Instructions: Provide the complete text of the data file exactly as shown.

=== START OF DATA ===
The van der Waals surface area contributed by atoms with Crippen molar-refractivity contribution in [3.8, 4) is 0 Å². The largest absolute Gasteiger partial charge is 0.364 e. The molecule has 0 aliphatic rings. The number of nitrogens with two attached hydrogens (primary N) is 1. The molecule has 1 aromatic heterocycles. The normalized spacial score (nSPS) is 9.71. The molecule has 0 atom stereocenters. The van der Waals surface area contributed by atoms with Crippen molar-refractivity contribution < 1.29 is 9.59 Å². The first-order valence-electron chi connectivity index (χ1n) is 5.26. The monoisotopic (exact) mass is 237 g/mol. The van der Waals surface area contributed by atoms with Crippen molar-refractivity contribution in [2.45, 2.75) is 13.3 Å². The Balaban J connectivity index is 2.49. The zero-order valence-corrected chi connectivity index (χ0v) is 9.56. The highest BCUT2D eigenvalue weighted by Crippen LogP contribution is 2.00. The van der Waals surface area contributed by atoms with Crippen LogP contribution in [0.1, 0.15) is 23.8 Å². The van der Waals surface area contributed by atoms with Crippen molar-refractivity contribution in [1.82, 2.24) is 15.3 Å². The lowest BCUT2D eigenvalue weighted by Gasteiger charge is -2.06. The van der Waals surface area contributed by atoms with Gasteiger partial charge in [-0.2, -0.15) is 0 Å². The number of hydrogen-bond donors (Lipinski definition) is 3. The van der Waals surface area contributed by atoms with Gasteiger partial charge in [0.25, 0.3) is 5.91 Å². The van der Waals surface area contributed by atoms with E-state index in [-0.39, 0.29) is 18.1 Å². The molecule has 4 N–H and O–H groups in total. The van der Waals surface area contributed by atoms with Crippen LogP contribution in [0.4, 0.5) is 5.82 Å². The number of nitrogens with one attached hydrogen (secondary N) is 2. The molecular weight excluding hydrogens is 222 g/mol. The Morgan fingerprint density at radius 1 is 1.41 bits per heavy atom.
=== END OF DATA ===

The van der Waals surface area contributed by atoms with Crippen molar-refractivity contribution in [3.8, 4) is 0 Å². The largest absolute Gasteiger partial charge is 0.364 e. The molecule has 0 aliphatic rings. The number of nitrogens with two attached hydrogens (primary N) is 1. The molecule has 1 aromatic heterocycles. The normalized spacial score (nSPS) is 9.71. The molecule has 0 atom stereocenters. The van der Waals surface area contributed by atoms with Crippen molar-refractivity contribution < 1.29 is 9.59 Å². The first-order valence-electron chi connectivity index (χ1n) is 5.26. The monoisotopic (exact) mass is 237 g/mol. The van der Waals surface area contributed by atoms with Crippen molar-refractivity contribution in [2.45, 2.75) is 13.3 Å². The Balaban J connectivity index is 2.49. The zero-order valence-corrected chi connectivity index (χ0v) is 9.56. The highest BCUT2D eigenvalue weighted by Crippen LogP contribution is 2.00. The van der Waals surface area contributed by atoms with Crippen LogP contribution in [0.1, 0.15) is 23.8 Å². The van der Waals surface area contributed by atoms with Crippen molar-refractivity contribution in [1.82, 2.24) is 15.3 Å². The lowest BCUT2D eigenvalue weighted by Gasteiger charge is -2.06. The van der Waals surface area contributed by atoms with Gasteiger partial charge in [-0.2, -0.15) is 0 Å². The number of hydrogen-bond donors (Lipinski definition) is 3. The van der Waals surface area contributed by atoms with Gasteiger partial charge in [0.25, 0.3) is 5.91 Å². The van der Waals surface area contributed by atoms with E-state index in [-0.39, 0.29) is 18.1 Å². The molecule has 4 N–H and O–H groups in total. The van der Waals surface area contributed by atoms with Crippen LogP contribution in [0.4, 0.5) is 5.82 Å². The number of nitrogens with one attached hydrogen (secondary N) is 2. The molecular weight excluding hydrogens is 222 g/mol. The Morgan fingerprint density at radius 1 is 1.41 bits per heavy atom.